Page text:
Protein tyrosine phosphatase (PTPase) inhibitors induce epithelial apoptosis in rat small intestine: Role of tyrosine phosphorylation of p53 protein

X. D. Tan*, H. Chang, F. Gonzalez-Crussi, W. Hsueh

*Corresponding author for this work

Research output: Contribution to journalArticlepeer-review

Abstract

Protein tyrosine phosphorylation is essential for the regulation of cellular metabolism, proliferation, differentiation, and injury. Normal epithelial cells of the small intestine express high level of PTKase and PTPase. Small bowel epithelium renews rapidly, and a few enterocytes in the villus tip undergo spontaneous apoptosis. In the present study, we test our hypothesis that the balance between PTKase and PTPase is involved in the mechanism of apoptosis of intestinal epithelial cells. We found that intraluminal administration of potent PTPase inhibitors, Na3VO4 (0.8 mM, 50 ml/kg) and phenylarsine oxide (80 μM, 50 ml/kg), induced epithelial apoptosis in the rat intestine. The process of apoptosis is rapid, occurring within 30 minutes, involving both the villus tips and crypts, and is independent of protein synthesis. A large number of the apoptotic cells were shed into the gut lumen. We showed that several epithelial proteins were tyrosine phosphorylated after PTPase inhibitors, including p53 protein. p53 is constitutively phosphorylated in the epithelia, and its phosphorylation is markedly enhanced during apoptosis after treatment with PTPase inhibitors. We conclude that apoptosis in the intestinal emthelia is governed bv PTPase via tvrosvl nhosohorvlation of p53 protein.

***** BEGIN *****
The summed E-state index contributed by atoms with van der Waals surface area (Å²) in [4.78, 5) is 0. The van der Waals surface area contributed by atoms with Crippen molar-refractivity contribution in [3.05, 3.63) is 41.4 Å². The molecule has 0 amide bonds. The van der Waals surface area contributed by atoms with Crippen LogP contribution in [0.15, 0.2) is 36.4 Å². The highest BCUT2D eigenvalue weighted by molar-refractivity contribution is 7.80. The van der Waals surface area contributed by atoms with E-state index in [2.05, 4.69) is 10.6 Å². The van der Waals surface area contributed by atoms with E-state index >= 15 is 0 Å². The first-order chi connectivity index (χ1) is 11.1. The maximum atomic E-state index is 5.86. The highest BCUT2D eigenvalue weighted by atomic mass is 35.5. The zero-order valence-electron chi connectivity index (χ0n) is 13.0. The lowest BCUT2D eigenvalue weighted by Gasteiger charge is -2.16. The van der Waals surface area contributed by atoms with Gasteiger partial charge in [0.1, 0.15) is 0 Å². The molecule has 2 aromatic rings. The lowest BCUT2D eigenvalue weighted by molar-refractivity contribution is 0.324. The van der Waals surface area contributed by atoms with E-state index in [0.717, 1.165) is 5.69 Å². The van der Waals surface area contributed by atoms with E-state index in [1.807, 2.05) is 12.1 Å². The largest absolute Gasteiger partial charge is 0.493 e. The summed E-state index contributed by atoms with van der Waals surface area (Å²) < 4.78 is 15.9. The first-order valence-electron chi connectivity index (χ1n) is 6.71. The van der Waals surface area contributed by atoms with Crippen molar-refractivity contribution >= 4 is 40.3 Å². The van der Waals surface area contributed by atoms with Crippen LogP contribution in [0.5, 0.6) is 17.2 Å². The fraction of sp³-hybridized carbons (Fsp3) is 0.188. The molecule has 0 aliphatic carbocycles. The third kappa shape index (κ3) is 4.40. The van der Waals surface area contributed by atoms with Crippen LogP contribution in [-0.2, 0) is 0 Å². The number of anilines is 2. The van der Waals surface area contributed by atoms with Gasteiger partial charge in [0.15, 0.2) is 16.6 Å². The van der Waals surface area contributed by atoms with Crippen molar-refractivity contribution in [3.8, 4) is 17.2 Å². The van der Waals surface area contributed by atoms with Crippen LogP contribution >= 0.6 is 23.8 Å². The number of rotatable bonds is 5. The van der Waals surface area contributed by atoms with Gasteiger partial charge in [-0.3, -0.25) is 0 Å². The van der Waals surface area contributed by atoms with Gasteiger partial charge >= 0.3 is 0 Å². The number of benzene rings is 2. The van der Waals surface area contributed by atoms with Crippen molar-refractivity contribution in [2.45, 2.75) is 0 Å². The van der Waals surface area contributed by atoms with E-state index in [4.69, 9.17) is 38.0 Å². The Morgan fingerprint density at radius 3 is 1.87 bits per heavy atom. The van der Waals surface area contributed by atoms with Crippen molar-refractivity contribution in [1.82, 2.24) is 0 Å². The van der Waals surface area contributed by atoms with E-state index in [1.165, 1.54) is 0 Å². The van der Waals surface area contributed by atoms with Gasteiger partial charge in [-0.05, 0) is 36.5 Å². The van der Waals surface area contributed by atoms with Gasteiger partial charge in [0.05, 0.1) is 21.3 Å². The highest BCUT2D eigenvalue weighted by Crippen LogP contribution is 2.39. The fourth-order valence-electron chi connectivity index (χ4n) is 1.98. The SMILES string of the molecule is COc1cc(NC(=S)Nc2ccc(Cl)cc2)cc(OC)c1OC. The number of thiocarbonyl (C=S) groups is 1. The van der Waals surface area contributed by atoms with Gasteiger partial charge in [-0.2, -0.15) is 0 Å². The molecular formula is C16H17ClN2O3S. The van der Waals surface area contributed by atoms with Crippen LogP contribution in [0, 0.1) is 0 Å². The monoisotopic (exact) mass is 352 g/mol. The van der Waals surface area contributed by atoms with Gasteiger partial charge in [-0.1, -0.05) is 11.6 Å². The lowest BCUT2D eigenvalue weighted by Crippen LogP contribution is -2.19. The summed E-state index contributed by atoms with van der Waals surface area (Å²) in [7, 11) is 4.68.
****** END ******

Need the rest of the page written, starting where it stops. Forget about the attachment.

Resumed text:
Original languageEnglish (US)
Pages (from-to)A1009
JournalFASEB Journal
Volume10
Issue number6
StatePublished - Dec 1 1996

ASJC Scopus subject areas

  • Biotechnology
  • Biochemistry
  • Molecular Biology
  • Genetics

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